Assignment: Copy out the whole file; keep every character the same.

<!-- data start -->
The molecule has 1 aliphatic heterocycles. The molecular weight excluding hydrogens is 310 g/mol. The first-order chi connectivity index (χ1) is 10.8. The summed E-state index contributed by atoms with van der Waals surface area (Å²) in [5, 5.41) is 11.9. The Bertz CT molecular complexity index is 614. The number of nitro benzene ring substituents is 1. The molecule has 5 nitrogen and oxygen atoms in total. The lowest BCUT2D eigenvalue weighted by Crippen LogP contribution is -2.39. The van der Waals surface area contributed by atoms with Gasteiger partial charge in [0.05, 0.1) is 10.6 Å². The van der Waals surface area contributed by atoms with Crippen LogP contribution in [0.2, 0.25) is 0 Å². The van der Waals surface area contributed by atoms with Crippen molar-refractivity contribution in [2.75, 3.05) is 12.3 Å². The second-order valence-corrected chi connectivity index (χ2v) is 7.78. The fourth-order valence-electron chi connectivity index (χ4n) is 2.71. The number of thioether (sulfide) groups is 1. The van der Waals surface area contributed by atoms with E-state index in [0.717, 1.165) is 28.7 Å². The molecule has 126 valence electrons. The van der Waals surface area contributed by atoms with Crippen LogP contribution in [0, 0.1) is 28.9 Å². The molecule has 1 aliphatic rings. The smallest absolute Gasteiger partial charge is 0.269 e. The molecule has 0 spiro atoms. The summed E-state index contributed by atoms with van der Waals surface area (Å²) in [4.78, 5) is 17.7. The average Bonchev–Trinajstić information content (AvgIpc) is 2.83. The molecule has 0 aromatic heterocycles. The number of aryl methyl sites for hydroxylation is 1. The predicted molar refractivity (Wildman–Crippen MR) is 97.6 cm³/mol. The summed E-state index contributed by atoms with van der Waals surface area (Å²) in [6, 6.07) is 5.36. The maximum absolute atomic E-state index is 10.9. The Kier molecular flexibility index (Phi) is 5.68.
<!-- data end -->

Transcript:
The molecule has 1 aliphatic heterocycles. The molecular weight excluding hydrogens is 310 g/mol. The first-order chi connectivity index (χ1) is 10.8. The summed E-state index contributed by atoms with van der Waals surface area (Å²) in [5, 5.41) is 11.9. The Bertz CT molecular complexity index is 614. The number of nitro benzene ring substituents is 1. The molecule has 5 nitrogen and oxygen atoms in total. The lowest BCUT2D eigenvalue weighted by Crippen LogP contribution is -2.39. The van der Waals surface area contributed by atoms with Gasteiger partial charge in [0.05, 0.1) is 10.6 Å². The van der Waals surface area contributed by atoms with Crippen LogP contribution in [0.2, 0.25) is 0 Å². The van der Waals surface area contributed by atoms with Crippen molar-refractivity contribution in [2.75, 3.05) is 12.3 Å². The second-order valence-corrected chi connectivity index (χ2v) is 7.78. The fourth-order valence-electron chi connectivity index (χ4n) is 2.71. The number of thioether (sulfide) groups is 1. The van der Waals surface area contributed by atoms with E-state index in [0.717, 1.165) is 28.7 Å². The molecule has 126 valence electrons. The van der Waals surface area contributed by atoms with Crippen LogP contribution in [0, 0.1) is 28.9 Å². The molecule has 1 aliphatic rings. The smallest absolute Gasteiger partial charge is 0.269 e. The molecule has 0 spiro atoms. The summed E-state index contributed by atoms with van der Waals surface area (Å²) in [4.78, 5) is 17.7. The average Bonchev–Trinajstić information content (AvgIpc) is 2.83. The molecule has 0 aromatic heterocycles. The number of aryl methyl sites for hydroxylation is 1. The predicted molar refractivity (Wildman–Crippen MR) is 97.6 cm³/mol. The summed E-state index contributed by atoms with van der Waals surface area (Å²) in [6, 6.07) is 5.36. The maximum absolute atomic E-state index is 10.9. The Kier molecular flexibility index (Phi) is 5.68.